When I was about 3, a stranger came to live in the basement of our neighbor’s house in Jaipur, in western India. This was unusual as these basements were mainly used to escape the heat of the desert and provide some additional storage. He also spoke Bangla, my mother tongue, spoken in another part of India about 2500 km away. Our curiosity was further aroused as he was quite shy, rarely seen outdoors, so we children just had to see him, and often peeked through the high windows of the basement. And then one day he came to our home. My parents treated him with profound kindness. I learnt that he was a member of something called the ‘Mukti Bahini’, fighting for ‘independence’. He acquired a heroic aura in our young eyes and following the example of our parents, we lavished our love and affection on him.
Soon a war broke out and we ourselves spent much of our nights in the darkened basements as fighter jets screeched overhead. The hospitals filled up with wounded soldiers. I had started pre-primary school that year and from our school and neighborhoods we launched drives to collect money and goods for the soldiers and refugees who were pouring into India. Out of this war was born the brave nation of Bangladesh which celebrates 50 years of its birth on March 26th, 2021.
At independence, over 70% of Bangladesh’s population lived below the poverty line. This was the result of years of economic neglect, compounded by a devasting cyclone in 1970. Today, 50 years later, Bangladesh has a booming economy. According to the World Bank, using the international poverty line of an expenditure of $1.90 per person per day, the number of people living below the poverty line in Bangladesh has declined from 44% in 1991 to just under 14% in 2016-17. The growing national gross per capita income enabled Bangladesh to reach the status of a lower middle-income country in 2015. In 2018 it met the United Nation’s criteria to graduate from the list of Least Developed Countries (LDCs) – a process that takes 6 years for its confirmation, Bangladesh seems on track to graduate in 2024. In a post COVID world, it’s one of the few economies predicted to grow at over 4% this year.
Millions of women have joined the workforce, over 90% of children in Bangladesh are enrolled in schools, more girls in the country go to school than boys. Women are able to exercise their right over their own bodies and reproductive decisions, bringing about a dramatic reduction in the fertility rate from a high of 6.9 children per woman in 1971 to 2.03 children in 2015, a rate of decline unprecedented in a lower income country! A nation that saw over 10 million of its people as refugees in India at independence, now provides refuge to over a million Rohingyas from neighboring Myanmar.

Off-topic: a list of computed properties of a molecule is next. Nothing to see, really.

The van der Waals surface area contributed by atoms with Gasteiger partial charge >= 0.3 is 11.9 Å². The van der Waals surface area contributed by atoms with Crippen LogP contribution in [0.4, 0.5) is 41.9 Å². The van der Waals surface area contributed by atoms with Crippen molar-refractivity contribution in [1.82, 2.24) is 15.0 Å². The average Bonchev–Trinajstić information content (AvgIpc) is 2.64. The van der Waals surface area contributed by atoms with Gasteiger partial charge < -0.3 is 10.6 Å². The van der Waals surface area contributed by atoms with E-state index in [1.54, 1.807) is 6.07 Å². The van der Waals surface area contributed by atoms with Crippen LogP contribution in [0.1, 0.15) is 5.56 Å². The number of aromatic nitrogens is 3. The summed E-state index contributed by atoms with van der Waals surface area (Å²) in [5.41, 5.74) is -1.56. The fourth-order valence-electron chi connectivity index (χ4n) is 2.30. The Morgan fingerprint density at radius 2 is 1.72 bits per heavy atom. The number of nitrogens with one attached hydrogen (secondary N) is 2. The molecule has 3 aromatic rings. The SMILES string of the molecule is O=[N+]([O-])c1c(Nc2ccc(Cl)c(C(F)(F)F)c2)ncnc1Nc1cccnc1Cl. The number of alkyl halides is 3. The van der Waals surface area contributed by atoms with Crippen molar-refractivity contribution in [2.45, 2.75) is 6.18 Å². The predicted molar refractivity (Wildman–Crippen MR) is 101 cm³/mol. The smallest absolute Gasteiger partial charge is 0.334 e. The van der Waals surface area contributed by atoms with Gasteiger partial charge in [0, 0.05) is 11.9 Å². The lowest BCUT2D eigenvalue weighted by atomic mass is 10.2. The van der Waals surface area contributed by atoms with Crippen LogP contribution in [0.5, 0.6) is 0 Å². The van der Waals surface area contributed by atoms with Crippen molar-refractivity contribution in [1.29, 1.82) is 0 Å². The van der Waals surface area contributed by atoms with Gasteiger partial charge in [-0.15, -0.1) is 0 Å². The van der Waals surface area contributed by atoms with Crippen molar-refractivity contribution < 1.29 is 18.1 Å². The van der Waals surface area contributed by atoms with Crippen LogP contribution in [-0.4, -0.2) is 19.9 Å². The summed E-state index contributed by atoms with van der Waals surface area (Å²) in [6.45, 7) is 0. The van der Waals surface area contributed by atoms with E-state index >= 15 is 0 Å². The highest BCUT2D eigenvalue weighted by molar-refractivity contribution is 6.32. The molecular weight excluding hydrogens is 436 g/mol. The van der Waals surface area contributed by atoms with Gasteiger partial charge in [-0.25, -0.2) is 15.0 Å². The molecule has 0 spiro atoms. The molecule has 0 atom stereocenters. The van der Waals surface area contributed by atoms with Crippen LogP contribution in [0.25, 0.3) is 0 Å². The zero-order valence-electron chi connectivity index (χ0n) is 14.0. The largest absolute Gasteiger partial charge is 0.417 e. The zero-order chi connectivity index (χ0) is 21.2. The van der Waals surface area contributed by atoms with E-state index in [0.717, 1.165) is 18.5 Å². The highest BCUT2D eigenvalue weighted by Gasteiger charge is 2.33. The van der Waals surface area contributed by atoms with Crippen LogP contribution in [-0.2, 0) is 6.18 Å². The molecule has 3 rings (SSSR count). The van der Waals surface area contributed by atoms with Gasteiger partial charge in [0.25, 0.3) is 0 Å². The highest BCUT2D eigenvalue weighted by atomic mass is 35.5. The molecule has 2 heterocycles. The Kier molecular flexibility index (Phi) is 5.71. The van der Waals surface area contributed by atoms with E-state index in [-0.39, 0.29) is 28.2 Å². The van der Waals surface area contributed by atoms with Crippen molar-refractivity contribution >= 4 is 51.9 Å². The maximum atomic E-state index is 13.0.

I met Samira Begum, one such Rohingya refugee, in one of the camps in Cox’s Bazaar in 2019. She was about 19 or 20 years and lived in a 10 feet x 15 feet structure divided into 2 rooms and a cooking area. Her home was dark, as she cooked on a wood stove that emitted lots of smoke and soot and there were no windows. Samira had been living here for the past 18 months, sharing the space with a young sister-in-law, her husband and her 1.5 year old baby. Samira was pregnant when I met her and was expecting her third child, she lost one in Myanmar to a disease. She and her young sister-in-law followed strict purdah and never stepped out of the house. The farthest she moved was about 5 feet from her home, to the next-door neighbor, whose doorway was within the same enclosure as Samira’s. All purchases from the market were made by her husband – Samira rarely saw the blue sky above the camp.
I asked Samira how she felt, and she said she was ‘happy as she felt safe’. Her world was tiny, enclosed within her home, which provided her the safety she craved for. When I read about the fire in the refugee camp last week, it was Samira’s face that swam before my eyes. I do not know if she was affected by the fire, but I do know that in every one of those shelters burned down, there live a Samira or two. They need just a little help from us, just a step up, to find their safe and secure place in the world, just as the brave nation of Bangladesh has done. Solidarity begets solidarity in a world where we all need each other.